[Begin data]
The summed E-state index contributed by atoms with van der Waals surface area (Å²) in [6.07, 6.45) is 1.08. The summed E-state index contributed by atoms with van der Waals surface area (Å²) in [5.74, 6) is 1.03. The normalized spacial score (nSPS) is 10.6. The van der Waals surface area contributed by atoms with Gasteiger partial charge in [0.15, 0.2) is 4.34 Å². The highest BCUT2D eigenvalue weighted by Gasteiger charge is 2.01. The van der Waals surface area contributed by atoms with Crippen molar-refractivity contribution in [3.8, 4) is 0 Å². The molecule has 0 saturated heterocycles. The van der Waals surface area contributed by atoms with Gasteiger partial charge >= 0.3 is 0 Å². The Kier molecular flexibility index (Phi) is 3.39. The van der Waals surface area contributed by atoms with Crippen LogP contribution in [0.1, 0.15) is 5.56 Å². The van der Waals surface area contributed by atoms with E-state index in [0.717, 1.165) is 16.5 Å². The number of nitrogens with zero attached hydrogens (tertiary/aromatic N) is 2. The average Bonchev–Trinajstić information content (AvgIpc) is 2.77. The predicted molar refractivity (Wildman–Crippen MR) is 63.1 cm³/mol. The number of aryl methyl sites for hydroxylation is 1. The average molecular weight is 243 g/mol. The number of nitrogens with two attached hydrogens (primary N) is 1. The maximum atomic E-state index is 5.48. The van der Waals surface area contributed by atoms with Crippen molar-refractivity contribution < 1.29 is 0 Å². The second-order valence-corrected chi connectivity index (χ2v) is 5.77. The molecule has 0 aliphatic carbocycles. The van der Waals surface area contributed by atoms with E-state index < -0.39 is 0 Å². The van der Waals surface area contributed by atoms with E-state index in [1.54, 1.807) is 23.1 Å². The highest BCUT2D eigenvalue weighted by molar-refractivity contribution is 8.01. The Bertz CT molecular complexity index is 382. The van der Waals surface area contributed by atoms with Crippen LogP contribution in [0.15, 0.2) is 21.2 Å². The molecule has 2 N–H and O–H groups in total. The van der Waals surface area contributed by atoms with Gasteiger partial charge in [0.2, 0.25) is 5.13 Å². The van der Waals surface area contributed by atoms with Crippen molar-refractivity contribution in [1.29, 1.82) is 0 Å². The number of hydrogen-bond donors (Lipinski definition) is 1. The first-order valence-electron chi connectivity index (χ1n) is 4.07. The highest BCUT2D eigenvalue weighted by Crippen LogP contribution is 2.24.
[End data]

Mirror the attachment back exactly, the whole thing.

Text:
The summed E-state index contributed by atoms with van der Waals surface area (Å²) in [6.07, 6.45) is 1.08. The summed E-state index contributed by atoms with van der Waals surface area (Å²) in [5.74, 6) is 1.03. The normalized spacial score (nSPS) is 10.6. The van der Waals surface area contributed by atoms with Gasteiger partial charge in [0.15, 0.2) is 4.34 Å². The highest BCUT2D eigenvalue weighted by Gasteiger charge is 2.01. The van der Waals surface area contributed by atoms with Crippen molar-refractivity contribution in [3.8, 4) is 0 Å². The molecule has 0 saturated heterocycles. The van der Waals surface area contributed by atoms with Gasteiger partial charge >= 0.3 is 0 Å². The Kier molecular flexibility index (Phi) is 3.39. The van der Waals surface area contributed by atoms with Crippen LogP contribution in [0.1, 0.15) is 5.56 Å². The van der Waals surface area contributed by atoms with E-state index in [0.717, 1.165) is 16.5 Å². The number of nitrogens with zero attached hydrogens (tertiary/aromatic N) is 2. The average Bonchev–Trinajstić information content (AvgIpc) is 2.77. The predicted molar refractivity (Wildman–Crippen MR) is 63.1 cm³/mol. The number of aryl methyl sites for hydroxylation is 1. The average molecular weight is 243 g/mol. The number of nitrogens with two attached hydrogens (primary N) is 1. The maximum atomic E-state index is 5.48. The van der Waals surface area contributed by atoms with Crippen molar-refractivity contribution < 1.29 is 0 Å². The second-order valence-corrected chi connectivity index (χ2v) is 5.77. The molecule has 0 aliphatic carbocycles. The van der Waals surface area contributed by atoms with E-state index < -0.39 is 0 Å². The van der Waals surface area contributed by atoms with E-state index in [1.54, 1.807) is 23.1 Å². The highest BCUT2D eigenvalue weighted by molar-refractivity contribution is 8.01. The Bertz CT molecular complexity index is 382. The van der Waals surface area contributed by atoms with Crippen LogP contribution in [0.15, 0.2) is 21.2 Å². The molecule has 2 N–H and O–H groups in total. The van der Waals surface area contributed by atoms with Gasteiger partial charge in [0.2, 0.25) is 5.13 Å². The van der Waals surface area contributed by atoms with Crippen molar-refractivity contribution in [1.29, 1.82) is 0 Å². The number of hydrogen-bond donors (Lipinski definition) is 1. The first-order valence-electron chi connectivity index (χ1n) is 4.07. The highest BCUT2D eigenvalue weighted by Crippen LogP contribution is 2.24.